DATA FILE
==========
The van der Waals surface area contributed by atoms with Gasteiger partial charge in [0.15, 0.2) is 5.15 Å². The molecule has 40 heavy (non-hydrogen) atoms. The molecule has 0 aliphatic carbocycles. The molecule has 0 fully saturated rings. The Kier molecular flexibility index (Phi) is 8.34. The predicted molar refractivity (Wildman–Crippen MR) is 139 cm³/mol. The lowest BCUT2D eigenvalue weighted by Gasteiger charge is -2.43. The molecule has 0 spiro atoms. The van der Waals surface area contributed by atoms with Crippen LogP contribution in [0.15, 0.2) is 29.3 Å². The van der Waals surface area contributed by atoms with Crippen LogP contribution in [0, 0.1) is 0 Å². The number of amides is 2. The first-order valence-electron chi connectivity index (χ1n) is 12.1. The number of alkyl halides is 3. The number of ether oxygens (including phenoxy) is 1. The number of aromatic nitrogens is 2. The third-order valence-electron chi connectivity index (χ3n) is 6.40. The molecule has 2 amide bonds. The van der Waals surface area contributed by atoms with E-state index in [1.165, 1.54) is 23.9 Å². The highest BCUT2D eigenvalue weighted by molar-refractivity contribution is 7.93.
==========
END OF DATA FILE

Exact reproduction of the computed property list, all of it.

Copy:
The van der Waals surface area contributed by atoms with Gasteiger partial charge in [0.15, 0.2) is 5.15 Å². The molecule has 40 heavy (non-hydrogen) atoms. The molecule has 0 aliphatic carbocycles. The molecule has 0 fully saturated rings. The Kier molecular flexibility index (Phi) is 8.34. The predicted molar refractivity (Wildman–Crippen MR) is 139 cm³/mol. The lowest BCUT2D eigenvalue weighted by Gasteiger charge is -2.43. The molecule has 0 spiro atoms. The van der Waals surface area contributed by atoms with Crippen LogP contribution in [0.15, 0.2) is 29.3 Å². The van der Waals surface area contributed by atoms with Crippen LogP contribution in [0, 0.1) is 0 Å². The number of amides is 2. The first-order valence-electron chi connectivity index (χ1n) is 12.1. The number of alkyl halides is 3. The number of ether oxygens (including phenoxy) is 1. The number of aromatic nitrogens is 2. The third-order valence-electron chi connectivity index (χ3n) is 6.40. The molecule has 2 amide bonds. The van der Waals surface area contributed by atoms with E-state index in [1.165, 1.54) is 23.9 Å². The highest BCUT2D eigenvalue weighted by molar-refractivity contribution is 7.93.